Each of the three modules can be extracted after removing the screws around the edges of their front panel and disconnecting the internal wiring. Below, each module will be discussed further. The full circuit diagram of each section, complete with a technical description, can be downloaded at the bottom of this page.

 Technical manual
  
WEC with top panel removed

 
WEC with top panel removed WEC with top panel removed

 
Transmitter
The leftmost unit is the transmitter. It consists of a Hartley type oscillator that operates directly on the desired carrier frequency (20-300 kHz). It is followed by a power amplifier (PA) with negative feedback, in order to minimise distortion and noise. The transmitter also has an Automatic Voltage Control circuit (AVC), that keeps the output (line) voltage at a constant level.

The image on the right shows the transmitter. The large rectangular grey block at the right is the oscillator's tuning capacitor.
  
Transmitter

 
Transmitter Transmitter - left side 8-pin socket on the transmitter chassis Valves and BNC sockets Filters Transmitter - bottom view Transmitter - band selector Transmitter detail

 
Interface
The line interface is the smallest of the three modules, and provides a proper and balanced connection to the telephone line, to ensure the best possible energy transfer.

The interface also acts as a duplexer, which allows transmitter and receiver to share the same (intercepted) line, using the same carrier frequency. This means that the duplexer has to cancel-out most of the (strong) transmission signal at the receiver's input, in order to avoid receiver overloading. This is also known as spillover cancellation.
  
Line interface

 
Line interface Duplexer - rear view Duplexer - rear view Duplexer - line matching Bottom view of duplexer Resistive matching array Capacitive matching array Multi-turn potentiometer

 
Receiver
The rightmost module is the receiver, which consists of two pre-amplifiers followed by a detector, an audio band-pass filter and several amplifier stages with Automatic Gain Control (AGC). The meter is used to check the carrier amplitude or the duplexer balance.

The receiver module also carries the mains Power Supply Unit (PSU). At the lower edge of the right side, the mains socket and the mains fuse are located. When the module is installed in the case, these connections protrude the holes in the right side of the case.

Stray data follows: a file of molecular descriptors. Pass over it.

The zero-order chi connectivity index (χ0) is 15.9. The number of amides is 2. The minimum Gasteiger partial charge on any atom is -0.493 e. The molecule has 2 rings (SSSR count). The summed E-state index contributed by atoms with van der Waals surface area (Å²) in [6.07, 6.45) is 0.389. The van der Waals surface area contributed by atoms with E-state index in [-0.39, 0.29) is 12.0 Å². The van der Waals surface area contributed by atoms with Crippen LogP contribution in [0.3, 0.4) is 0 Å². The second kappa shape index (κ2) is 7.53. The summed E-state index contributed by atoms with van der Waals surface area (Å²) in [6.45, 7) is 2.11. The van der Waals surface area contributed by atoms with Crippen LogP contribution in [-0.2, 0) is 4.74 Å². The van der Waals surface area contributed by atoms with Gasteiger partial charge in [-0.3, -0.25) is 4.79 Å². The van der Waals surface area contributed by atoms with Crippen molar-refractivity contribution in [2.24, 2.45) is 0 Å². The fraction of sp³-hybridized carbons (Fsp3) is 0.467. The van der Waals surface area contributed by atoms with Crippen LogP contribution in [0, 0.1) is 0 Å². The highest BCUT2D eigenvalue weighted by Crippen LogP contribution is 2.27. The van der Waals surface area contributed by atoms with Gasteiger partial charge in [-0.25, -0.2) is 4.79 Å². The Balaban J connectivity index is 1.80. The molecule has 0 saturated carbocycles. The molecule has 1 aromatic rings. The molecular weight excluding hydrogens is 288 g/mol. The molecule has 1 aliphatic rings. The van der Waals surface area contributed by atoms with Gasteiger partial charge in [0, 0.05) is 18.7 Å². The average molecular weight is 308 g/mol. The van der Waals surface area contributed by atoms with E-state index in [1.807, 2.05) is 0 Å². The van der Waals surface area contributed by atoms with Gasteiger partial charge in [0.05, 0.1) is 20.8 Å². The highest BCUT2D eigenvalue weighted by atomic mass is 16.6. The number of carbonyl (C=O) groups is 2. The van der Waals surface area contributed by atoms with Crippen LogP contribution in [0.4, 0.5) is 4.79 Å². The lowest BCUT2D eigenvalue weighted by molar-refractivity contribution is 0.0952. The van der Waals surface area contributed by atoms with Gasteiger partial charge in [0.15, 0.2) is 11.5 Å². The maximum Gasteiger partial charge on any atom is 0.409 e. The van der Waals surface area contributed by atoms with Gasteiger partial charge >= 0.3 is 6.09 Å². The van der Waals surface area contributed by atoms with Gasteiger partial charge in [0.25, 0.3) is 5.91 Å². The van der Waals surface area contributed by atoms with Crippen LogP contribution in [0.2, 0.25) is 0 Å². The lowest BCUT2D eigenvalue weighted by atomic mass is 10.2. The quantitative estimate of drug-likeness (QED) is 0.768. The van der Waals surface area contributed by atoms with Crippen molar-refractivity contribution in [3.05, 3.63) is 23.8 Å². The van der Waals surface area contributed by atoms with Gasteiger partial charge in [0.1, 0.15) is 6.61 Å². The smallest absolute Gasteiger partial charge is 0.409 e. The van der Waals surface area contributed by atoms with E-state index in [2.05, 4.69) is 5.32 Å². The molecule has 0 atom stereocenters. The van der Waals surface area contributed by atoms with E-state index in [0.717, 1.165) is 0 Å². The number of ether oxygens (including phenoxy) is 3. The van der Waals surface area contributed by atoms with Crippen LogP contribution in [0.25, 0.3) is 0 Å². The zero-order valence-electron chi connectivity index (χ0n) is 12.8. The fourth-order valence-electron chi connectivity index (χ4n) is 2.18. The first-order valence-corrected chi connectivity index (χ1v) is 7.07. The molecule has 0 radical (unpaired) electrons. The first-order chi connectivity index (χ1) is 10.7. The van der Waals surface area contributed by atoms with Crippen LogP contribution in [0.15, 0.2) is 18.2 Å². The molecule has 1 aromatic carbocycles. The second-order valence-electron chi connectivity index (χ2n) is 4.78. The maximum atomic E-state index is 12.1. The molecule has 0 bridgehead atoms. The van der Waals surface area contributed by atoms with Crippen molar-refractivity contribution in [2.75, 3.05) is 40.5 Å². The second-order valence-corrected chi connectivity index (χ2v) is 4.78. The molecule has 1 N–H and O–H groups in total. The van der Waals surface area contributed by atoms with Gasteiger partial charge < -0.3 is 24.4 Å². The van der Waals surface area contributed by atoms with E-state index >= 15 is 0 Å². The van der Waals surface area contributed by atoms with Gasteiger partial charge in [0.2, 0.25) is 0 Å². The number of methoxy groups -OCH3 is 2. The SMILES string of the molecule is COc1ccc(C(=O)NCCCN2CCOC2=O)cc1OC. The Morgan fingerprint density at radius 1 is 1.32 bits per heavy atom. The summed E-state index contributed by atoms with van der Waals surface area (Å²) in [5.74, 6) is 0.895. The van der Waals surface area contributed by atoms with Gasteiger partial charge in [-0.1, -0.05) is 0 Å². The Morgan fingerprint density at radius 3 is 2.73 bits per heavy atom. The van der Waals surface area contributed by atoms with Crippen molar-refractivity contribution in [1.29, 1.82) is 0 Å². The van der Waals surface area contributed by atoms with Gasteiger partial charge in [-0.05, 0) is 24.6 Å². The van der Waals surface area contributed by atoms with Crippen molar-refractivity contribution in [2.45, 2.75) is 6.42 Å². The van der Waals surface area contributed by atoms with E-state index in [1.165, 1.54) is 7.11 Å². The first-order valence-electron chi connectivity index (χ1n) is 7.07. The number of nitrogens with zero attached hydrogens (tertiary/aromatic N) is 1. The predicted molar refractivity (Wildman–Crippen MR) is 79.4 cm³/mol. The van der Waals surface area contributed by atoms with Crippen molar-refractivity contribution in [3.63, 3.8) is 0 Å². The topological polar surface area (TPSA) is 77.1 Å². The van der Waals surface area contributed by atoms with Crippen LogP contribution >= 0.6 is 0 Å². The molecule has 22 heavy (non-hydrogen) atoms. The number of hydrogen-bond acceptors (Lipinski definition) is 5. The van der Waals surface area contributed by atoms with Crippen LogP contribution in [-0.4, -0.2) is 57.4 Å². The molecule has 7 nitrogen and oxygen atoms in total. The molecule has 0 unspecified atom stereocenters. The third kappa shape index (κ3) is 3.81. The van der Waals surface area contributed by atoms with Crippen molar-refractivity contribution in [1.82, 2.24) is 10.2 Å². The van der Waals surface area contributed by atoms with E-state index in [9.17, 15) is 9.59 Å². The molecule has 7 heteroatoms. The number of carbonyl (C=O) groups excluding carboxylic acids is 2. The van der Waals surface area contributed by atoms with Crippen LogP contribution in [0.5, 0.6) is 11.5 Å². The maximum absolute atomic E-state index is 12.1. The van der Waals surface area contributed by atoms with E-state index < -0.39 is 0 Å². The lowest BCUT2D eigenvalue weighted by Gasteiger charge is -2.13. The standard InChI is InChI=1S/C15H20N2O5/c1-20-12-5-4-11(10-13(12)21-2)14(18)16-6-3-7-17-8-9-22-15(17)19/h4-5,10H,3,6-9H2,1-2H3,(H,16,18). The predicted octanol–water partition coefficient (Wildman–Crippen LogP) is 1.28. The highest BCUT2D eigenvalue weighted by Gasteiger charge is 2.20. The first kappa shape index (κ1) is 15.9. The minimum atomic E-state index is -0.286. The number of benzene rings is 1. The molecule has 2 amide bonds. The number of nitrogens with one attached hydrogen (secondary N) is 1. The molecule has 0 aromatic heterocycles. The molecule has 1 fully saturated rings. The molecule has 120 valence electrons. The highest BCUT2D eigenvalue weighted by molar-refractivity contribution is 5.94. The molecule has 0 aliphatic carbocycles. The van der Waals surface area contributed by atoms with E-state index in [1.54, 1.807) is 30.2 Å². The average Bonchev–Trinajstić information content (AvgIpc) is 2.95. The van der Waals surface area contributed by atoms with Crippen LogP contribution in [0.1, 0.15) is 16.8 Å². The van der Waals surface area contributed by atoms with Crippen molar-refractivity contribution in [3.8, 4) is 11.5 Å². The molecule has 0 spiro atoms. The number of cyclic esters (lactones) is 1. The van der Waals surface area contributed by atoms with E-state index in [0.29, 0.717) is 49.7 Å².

Receiver and PSU

 
Receiver and PSU Receiver - left side Left side of receiver module 8-pin socket on the receiver module Receiver detail (valves) Receiver - bottom view Receiver detail Power Supply Unit (PSU)

 
Parts
Technical specifications
  • Frequency
    20 - 300 kHz (3 bands)
  • Power
    110 or 220V AC (switch-selectable)
  • Size
    52 x 387 x 16 cm
  • Weight
    ?
Glossary
CIA   Central Intelligence Agency
United Status intelligence agency.  More

EC   Easy Chair
CIA codename for the super-secret project to develop covert listening devices based on the principle of the Russian resonant cavity microphone, also known as The Thing. The name EASY CHAIR is also written as EASYCHAIR.  More

LP   Listening Post
Common expression for the monitoring station. In the case of a PE, this is also the position of the activation transmitter.

NRP   Nederlands Radar Proefstation
Dutch Radar Laboratory, at the time located in Noordwijk (Netherlands).  More

PE   Passive Element
NRP name for derivatives of the resonant cavity microphone. In this context, passive means that it does not have its own local power source.

RC   Rocking Chair
CIA code name for a project to develop a passive covert listening device that is powered by RF energy transmitted to it via a regular analogue telephone line, and delivering its intercepted audio via the same line. Requires WEC equipment at the tapping point.  More

WEC   Wired Easy Chair
Easy Chair bugging equipment that was designed to operate via wires. In this case, an analogue telephone line is used to carry energy and intelligence.

Documentation
  1. Report on WEC System
    CM302572/A, 30 April 1960.

  2. Technical Manual of WEC MK I Equipment
    CM302572/B, July 1960 (est.).

  3. Report on Auxiliary Equipment for WEC
    CM302572/C, 20 May 1963.

  4. Report on RC-System (R.C. Final Research Report)
    CM302599. NRP/CIA 31 October 1961.

References
  1. NRP/CIA, Collection of documents related to WEC equipment
    Crypto Museum Archive CM 302572 (see above).

  2. Anonymous, WEC Mk I Wired Easy Chair device
    September 2016.

Further information

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Crypto Museum. Created: Wednesday 04 January 2017. Last changed: Saturday, 13 May 2017 - 07:14 CET.